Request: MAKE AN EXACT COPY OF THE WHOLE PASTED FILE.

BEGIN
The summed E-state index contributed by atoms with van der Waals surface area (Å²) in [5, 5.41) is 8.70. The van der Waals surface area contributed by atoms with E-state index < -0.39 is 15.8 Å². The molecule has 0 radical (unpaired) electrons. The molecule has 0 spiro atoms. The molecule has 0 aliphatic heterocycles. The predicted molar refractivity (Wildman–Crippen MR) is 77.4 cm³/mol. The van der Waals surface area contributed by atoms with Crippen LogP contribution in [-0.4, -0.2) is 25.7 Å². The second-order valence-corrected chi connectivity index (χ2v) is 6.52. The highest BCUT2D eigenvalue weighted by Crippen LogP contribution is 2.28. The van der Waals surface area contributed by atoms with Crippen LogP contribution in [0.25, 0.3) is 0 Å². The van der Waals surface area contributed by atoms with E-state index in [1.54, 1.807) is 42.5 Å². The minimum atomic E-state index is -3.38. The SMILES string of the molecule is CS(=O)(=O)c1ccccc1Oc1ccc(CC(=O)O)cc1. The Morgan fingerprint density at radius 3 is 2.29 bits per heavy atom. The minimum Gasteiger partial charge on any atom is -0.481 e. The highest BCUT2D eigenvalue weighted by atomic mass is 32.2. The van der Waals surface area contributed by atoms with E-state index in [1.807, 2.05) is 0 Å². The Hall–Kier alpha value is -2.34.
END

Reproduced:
The summed E-state index contributed by atoms with van der Waals surface area (Å²) in [5, 5.41) is 8.70. The van der Waals surface area contributed by atoms with E-state index < -0.39 is 15.8 Å². The molecule has 0 radical (unpaired) electrons. The molecule has 0 spiro atoms. The molecule has 0 aliphatic heterocycles. The predicted molar refractivity (Wildman–Crippen MR) is 77.4 cm³/mol. The van der Waals surface area contributed by atoms with Crippen LogP contribution in [-0.4, -0.2) is 25.7 Å². The second-order valence-corrected chi connectivity index (χ2v) is 6.52. The highest BCUT2D eigenvalue weighted by Crippen LogP contribution is 2.28. The van der Waals surface area contributed by atoms with Crippen LogP contribution in [0.25, 0.3) is 0 Å². The van der Waals surface area contributed by atoms with E-state index in [1.54, 1.807) is 42.5 Å². The minimum atomic E-state index is -3.38. The SMILES string of the molecule is CS(=O)(=O)c1ccccc1Oc1ccc(CC(=O)O)cc1. The Morgan fingerprint density at radius 3 is 2.29 bits per heavy atom. The minimum Gasteiger partial charge on any atom is -0.481 e. The highest BCUT2D eigenvalue weighted by atomic mass is 32.2. The van der Waals surface area contributed by atoms with E-state index in [1.807, 2.05) is 0 Å². The Hall–Kier alpha value is -2.34.